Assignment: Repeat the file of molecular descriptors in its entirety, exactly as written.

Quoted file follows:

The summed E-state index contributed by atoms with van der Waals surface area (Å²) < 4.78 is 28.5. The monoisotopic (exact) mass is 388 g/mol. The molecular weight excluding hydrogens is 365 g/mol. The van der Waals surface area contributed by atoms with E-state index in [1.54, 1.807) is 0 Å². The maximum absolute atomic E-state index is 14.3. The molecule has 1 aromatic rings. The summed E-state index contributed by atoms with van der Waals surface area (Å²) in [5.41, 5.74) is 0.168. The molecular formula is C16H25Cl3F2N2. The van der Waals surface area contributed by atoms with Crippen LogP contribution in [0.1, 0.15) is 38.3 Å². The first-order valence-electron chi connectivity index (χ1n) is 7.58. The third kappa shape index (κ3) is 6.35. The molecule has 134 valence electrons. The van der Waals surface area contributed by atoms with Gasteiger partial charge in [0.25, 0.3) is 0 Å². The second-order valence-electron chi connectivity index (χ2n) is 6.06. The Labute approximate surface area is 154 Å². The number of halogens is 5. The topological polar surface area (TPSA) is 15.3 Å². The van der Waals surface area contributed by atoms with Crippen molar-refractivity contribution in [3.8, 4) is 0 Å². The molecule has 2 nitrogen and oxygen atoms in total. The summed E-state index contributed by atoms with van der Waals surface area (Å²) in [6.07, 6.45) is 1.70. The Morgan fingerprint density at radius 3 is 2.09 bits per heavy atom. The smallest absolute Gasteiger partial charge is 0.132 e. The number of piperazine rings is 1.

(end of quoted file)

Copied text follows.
The summed E-state index contributed by atoms with van der Waals surface area (Å²) < 4.78 is 28.5. The monoisotopic (exact) mass is 388 g/mol. The molecular weight excluding hydrogens is 365 g/mol. The van der Waals surface area contributed by atoms with E-state index in [1.54, 1.807) is 0 Å². The maximum absolute atomic E-state index is 14.3. The molecule has 1 aromatic rings. The summed E-state index contributed by atoms with van der Waals surface area (Å²) in [5.41, 5.74) is 0.168. The molecular formula is C16H25Cl3F2N2. The van der Waals surface area contributed by atoms with Crippen LogP contribution in [0.1, 0.15) is 38.3 Å². The first-order valence-electron chi connectivity index (χ1n) is 7.58. The third kappa shape index (κ3) is 6.35. The molecule has 134 valence electrons. The van der Waals surface area contributed by atoms with Gasteiger partial charge in [0.25, 0.3) is 0 Å². The second-order valence-electron chi connectivity index (χ2n) is 6.06. The Labute approximate surface area is 154 Å². The number of halogens is 5. The topological polar surface area (TPSA) is 15.3 Å². The van der Waals surface area contributed by atoms with Crippen molar-refractivity contribution in [3.8, 4) is 0 Å². The molecule has 2 nitrogen and oxygen atoms in total. The summed E-state index contributed by atoms with van der Waals surface area (Å²) in [6.07, 6.45) is 1.70. The Morgan fingerprint density at radius 3 is 2.09 bits per heavy atom. The smallest absolute Gasteiger partial charge is 0.132 e. The number of piperazine rings is 1.